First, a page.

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Treatment of PTSD by Reduction of Traumatic Memory Reconsolidation by Propranolol : a Multisite Trial

Information source: University Hospital, Toulouse
ClinicalTrials.gov processed this data on August 23, 2015
Link to the current ClinicalTrials.gov record.

Condition(s) targeted: Post-traumatic Stress Disorder

Intervention: Propranolol (Drug); Trauma reactivation (Other); placebo (Drug)

Phase: Phase 2

Status: Recruiting

Sponsored by: University Hospital, Toulouse

Official(s) and/or principal investigator(s):
Philippe BIRMES, MD, Principal Investigator, Affiliation: University Hospital, Toulouse

Overall contact:
Philippe BIRMES, MD, Phone: 05 61 77 25 81, Email: birmes.p@chu-toulouse.fr


The purpose of this study is to test whether propranolol, when given during a re-evocation of a traumatic memory, is capable of reducing subsequent PTSD symptoms associated with that memory.

Clinical Details

Official title: Treatment of PTSD by Reduction of Traumatic Memory Reconsolidation by Propranolol : a Multisite Trial

Study design: Allocation: Randomized, Endpoint Classification: Efficacy Study, Intervention Model: Parallel Assignment, Masking: Double Blind (Subject, Caregiver, Investigator), Primary Purpose: Treatment

Primary outcome: PTCD CheckList (PCL) total score.

Detailed description: Post-traumatic stress disorder (PTSD) develops following an exposure to a life threatening event. One of the characteristic features of PTSD is the recurrence of intrusive memories of an experienced trauma. The persistence of disturbing traumatic memories in PTSD is often explained in terms of a trauma-induced enhancement of memory encoding. Several studies indicate that an increased noradrenergic activity during trauma enhances the encoding of memory. Elevated levels of norepinephrine in the cerebrospinal fluid of individuals with PTSD and the correlation of this elevation with the severity of PTSD symptoms suggest that increased noradrenergic activity is also involved in the maintenance of PTSD symptoms. Reactivation of memory by retrieval also renders the memory labile and susceptible to treatments. This latter process is referred to as memory reconsolidation. Consolidation and reconsolidation both occur within a distinct time window following new learning (in consolidation) and/or retrieval (in reconsolidation). Even well-consolidated old fear memories undergo reconsolidation and may be disrupted by means of pharmacological manipulation. Propranolol may be effective in treating PTSD long after symptoms have been consolidated. Propranolol given after reactivation of the memory of a past traumatic event reduces physiologic responding during subsequent mental imagery of the event. HYPOTHESE: Subjects with chronic PTSD who receive propranolol before trauma evocation will subsequently show decreased PTSD symptoms, compared to subjects who receive a placebo. METHOD: 56 participants with chronic PTSD will be recruited for participation. On Week 1, the subjects will complete a standardized measure of PTSD symptoms. Next, 90 minutes after the administration of the study medication (either propranolol or placebo), participants will undergo a script preparation procedure, during which they will disclose details of their traumatic event. Scripts portraying this event will be prepared for subsequent replay. On Week 2, after the administration of the study medication (either propranolol or placebo), participants will be asked (reading the script) to engaged in a script-driven mental imagery of the traumatic event. Following this procedure, PTSD symptoms will be assessed. The same procedure will be repeated on Weeks 3, 4, 5 and 6. On Weeks 7 and 18, the standardized measure of PTSD symptoms will be repeated.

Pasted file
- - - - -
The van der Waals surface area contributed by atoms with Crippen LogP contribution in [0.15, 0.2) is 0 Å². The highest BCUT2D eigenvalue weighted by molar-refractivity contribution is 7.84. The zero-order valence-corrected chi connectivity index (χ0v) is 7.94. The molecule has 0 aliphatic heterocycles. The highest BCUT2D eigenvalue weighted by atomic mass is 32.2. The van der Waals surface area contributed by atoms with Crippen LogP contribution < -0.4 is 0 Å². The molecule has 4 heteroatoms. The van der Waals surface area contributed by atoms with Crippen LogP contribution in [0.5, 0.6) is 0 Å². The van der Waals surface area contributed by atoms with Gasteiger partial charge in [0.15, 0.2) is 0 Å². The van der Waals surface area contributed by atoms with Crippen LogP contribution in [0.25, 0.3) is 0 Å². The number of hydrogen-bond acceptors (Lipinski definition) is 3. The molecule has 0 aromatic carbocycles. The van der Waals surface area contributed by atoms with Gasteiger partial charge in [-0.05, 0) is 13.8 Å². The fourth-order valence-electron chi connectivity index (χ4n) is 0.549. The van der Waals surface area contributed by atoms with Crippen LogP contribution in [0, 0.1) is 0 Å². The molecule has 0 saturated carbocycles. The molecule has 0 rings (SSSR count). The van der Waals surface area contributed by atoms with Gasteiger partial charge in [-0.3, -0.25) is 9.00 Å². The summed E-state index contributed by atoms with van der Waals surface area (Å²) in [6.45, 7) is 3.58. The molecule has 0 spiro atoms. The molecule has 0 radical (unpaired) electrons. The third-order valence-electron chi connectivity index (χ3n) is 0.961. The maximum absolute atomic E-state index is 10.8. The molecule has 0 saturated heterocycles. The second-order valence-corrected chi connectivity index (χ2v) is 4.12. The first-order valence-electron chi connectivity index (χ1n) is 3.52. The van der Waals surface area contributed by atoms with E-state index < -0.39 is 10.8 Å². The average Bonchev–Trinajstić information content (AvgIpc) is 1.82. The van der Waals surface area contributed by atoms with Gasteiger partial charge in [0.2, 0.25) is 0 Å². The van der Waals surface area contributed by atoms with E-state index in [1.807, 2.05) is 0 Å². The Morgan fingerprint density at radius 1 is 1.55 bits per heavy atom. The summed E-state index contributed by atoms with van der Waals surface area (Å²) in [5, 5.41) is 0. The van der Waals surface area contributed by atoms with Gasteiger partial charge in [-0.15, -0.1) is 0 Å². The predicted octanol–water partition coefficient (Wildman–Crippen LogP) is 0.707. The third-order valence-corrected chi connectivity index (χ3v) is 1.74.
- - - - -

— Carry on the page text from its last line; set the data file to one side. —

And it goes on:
Minimum age: 18 Years. Maximum age: 65 Years. Gender(s): Both.


Inclusion Criteria:

- Diagnosis of chronic PTSD

- PTSD CheckList total score >44

Exclusion Criteria:

- Systolic blood pressure < 100 mmHg

- Contraindication to Propranolol

- Previous adverse reaction to a β-blocker

- Use of another β-blocker

- Use of medication that could involve potentially dangerous interactions with


- Psychotherapy or treatment with any pharmacologic PTSD medication within the 2 weeks

prior to inclusion (6 weeks for fluoxetine)

- Female with reproductive potential without reliable means of contraception

- Pregnancy or lactation

- Alcohol or drug abuse

Locations and Contacts

Philippe BIRMES, MD, Phone: 05 61 77 25 81, Email: birmes.p@chu-toulouse.fr

Centre Hospitalier Charles Perrens, Bordeaux 33076, France; Not yet recruiting
Bruno AOUIZERATE, PHD, Phone: 05-56-56-35-85, Email: bruno.aouizerate@u-bordeaux2.fr
bruno AOUZERATE, PHD, Principal Investigator

Chru Lille, Lille 59037, France; Recruiting
Guillaume VAIVA, PHD, Phone:, Email: gvaiva@chru-lille.fr
Guillaume VAIVA, PHD, Principal Investigator

Chu Montpellier, Montpellier 34295, France; Not yet recruiting
Jérôme ATTAL, PHD, Phone: 04 67 33 97 18, Email: j-attal@chu-montpellier.fr
jerome ATTAL, PHD, Principal Investigator

CHU Toulouse, Toulouse 31000, France; Recruiting
Philippe BIRMES, PHD, Phone: 05 61 77 25 81, Email: birmes.p@chu-toulouse.fr
Philippe BIRMES, PHD, Principal Investigator

Additional Information

Starting date: November 2012
Last updated: June 10, 2015

Page last updated: August 23, 2015

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